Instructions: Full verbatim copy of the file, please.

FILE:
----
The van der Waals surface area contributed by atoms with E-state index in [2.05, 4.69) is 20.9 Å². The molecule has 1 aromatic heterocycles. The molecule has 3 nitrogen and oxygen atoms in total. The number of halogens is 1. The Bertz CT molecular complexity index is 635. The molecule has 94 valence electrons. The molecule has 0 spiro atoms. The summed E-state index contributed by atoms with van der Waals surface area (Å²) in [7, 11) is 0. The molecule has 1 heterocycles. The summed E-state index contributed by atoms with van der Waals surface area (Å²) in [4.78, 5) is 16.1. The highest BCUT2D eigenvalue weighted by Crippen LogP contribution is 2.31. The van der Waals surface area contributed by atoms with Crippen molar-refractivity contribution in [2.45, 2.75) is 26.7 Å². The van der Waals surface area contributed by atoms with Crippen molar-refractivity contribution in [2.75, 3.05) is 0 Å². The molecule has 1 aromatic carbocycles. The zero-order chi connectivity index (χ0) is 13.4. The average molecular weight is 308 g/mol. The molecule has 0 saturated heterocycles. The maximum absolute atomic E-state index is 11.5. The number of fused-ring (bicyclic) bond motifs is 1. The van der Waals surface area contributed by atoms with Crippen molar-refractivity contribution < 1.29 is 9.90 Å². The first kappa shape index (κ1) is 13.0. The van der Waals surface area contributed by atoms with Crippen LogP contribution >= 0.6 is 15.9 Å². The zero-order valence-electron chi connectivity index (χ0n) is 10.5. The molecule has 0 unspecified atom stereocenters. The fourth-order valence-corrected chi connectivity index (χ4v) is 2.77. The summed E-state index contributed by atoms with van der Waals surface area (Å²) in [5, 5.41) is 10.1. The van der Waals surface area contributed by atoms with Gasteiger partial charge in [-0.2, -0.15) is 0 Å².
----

The van der Waals surface area contributed by atoms with E-state index in [2.05, 4.69) is 20.9 Å². The molecule has 1 aromatic heterocycles. The molecule has 3 nitrogen and oxygen atoms in total. The number of halogens is 1. The Bertz CT molecular complexity index is 635. The molecule has 94 valence electrons. The molecule has 0 spiro atoms. The summed E-state index contributed by atoms with van der Waals surface area (Å²) in [7, 11) is 0. The molecule has 1 heterocycles. The summed E-state index contributed by atoms with van der Waals surface area (Å²) in [4.78, 5) is 16.1. The highest BCUT2D eigenvalue weighted by Crippen LogP contribution is 2.31. The van der Waals surface area contributed by atoms with Crippen molar-refractivity contribution in [2.45, 2.75) is 26.7 Å². The van der Waals surface area contributed by atoms with Crippen molar-refractivity contribution in [2.75, 3.05) is 0 Å². The molecule has 1 aromatic carbocycles. The zero-order chi connectivity index (χ0) is 13.4. The average molecular weight is 308 g/mol. The molecule has 0 saturated heterocycles. The maximum absolute atomic E-state index is 11.5. The number of fused-ring (bicyclic) bond motifs is 1. The van der Waals surface area contributed by atoms with Crippen molar-refractivity contribution < 1.29 is 9.90 Å². The first kappa shape index (κ1) is 13.0. The van der Waals surface area contributed by atoms with Crippen LogP contribution >= 0.6 is 15.9 Å². The zero-order valence-electron chi connectivity index (χ0n) is 10.5. The molecule has 0 unspecified atom stereocenters. The fourth-order valence-corrected chi connectivity index (χ4v) is 2.77. The summed E-state index contributed by atoms with van der Waals surface area (Å²) in [5, 5.41) is 10.1. The van der Waals surface area contributed by atoms with Gasteiger partial charge in [-0.2, -0.15) is 0 Å².